You may find it strange that up to this point in my account of Anna’s life I have never mentioned her art.  I haven’t mentioned drawing lessons or her desire to be an artist.  The reason is quite simple – art never became a serious part of her life although her father, whol liked to draw,  would give her and her brothers paper and he would like to watch them all draw pictures and she would often colour her drawings using grape juice or juice from other berries.  However with all her work as a “hired girl” and later as a young wife she never had time on her hands to continue with her painting.  However, soon after her husband died  and she was becoming too fragile to carry on with her housework, she needed something to occupy her time, as she wrote in her autobiographical sketch:

“…Here Jan 15, 1927, my Husband died, my youngest son and wife taking over the farm,

Leaving me unoccupied, I had to do something, so took up painting pictures in worsted, then in oil…”

The Old Hoosick Bridge 1818
Embroidery by Grandma Moses

My Daily Art Display featured painting today is entitled The Old Hoosick Bridge which Grandma Moses painted in 1947.  The reason for featuring this work, although she painted it when she was 87 years of age, was that she had in her early days depicted a similar scene, but as a work of embroidery, which was entitled, The Old Hoosick Bridge, 1818. (above)   Initially Anna started making pictures out of worsted wool which she designed herself and were awash with very bright colours.  This scene was typical of her early works which were from memories of her early childhood and as a farmer’s wife.  The old covered bridges were landmarks in her early days but at the time she painted this picture the bridge had well gone.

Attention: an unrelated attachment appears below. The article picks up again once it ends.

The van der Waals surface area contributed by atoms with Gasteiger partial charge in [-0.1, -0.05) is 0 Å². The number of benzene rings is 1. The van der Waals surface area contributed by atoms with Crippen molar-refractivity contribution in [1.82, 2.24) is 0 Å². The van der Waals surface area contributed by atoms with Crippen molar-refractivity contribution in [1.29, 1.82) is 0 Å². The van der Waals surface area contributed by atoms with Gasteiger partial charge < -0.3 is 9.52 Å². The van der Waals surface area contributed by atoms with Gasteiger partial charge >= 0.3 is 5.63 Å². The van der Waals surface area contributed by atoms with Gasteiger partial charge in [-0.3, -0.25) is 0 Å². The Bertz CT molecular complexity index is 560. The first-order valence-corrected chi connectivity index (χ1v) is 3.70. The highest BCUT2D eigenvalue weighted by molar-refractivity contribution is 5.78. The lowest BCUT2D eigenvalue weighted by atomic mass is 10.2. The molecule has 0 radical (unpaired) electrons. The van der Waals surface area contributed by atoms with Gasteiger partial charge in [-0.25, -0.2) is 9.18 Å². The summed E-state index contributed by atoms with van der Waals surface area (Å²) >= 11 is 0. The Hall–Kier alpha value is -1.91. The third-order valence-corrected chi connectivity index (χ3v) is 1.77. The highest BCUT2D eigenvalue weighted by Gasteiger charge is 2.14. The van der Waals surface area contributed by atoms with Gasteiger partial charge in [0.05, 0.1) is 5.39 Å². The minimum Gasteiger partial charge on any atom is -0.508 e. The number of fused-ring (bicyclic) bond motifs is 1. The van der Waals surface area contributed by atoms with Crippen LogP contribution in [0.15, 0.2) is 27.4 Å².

In my next blog I will continue with her life story and recall how she got her big “break” as far as her art was concerned.

Self Portrait on her Sixth Wedding Anniversary by Paula Modersohn-Becker

Self Portrait on her Sixth Wedding Anniversary
by Paula Modersohn-Becker (1906)

My blog today concludes my look at the life of the German Expressionist painter, Paula Becker, later to become Paula Modersohn-Becker.   For her early life you should first read my last blog.

As I told you in that last blog, Paula moved to Worpswede and joined the other artists in 1898.   The artist colony provided her with a lot of inspiration.  She was influenced by resident artists such as Heinrich Vogeler, whose house, the Barkenhoff, was the centre of the artistic community.   She became great friends with the young sculptor Clara Westhoff and the poet Rainer Rilke, who in 1901 would marry Clara.  She also struck up a friendship with the young German painter Otto Modersohn and his wife Helene.  Otto and Helene Schröder had married in 1897 and their daughter Elsbeth was born the following year.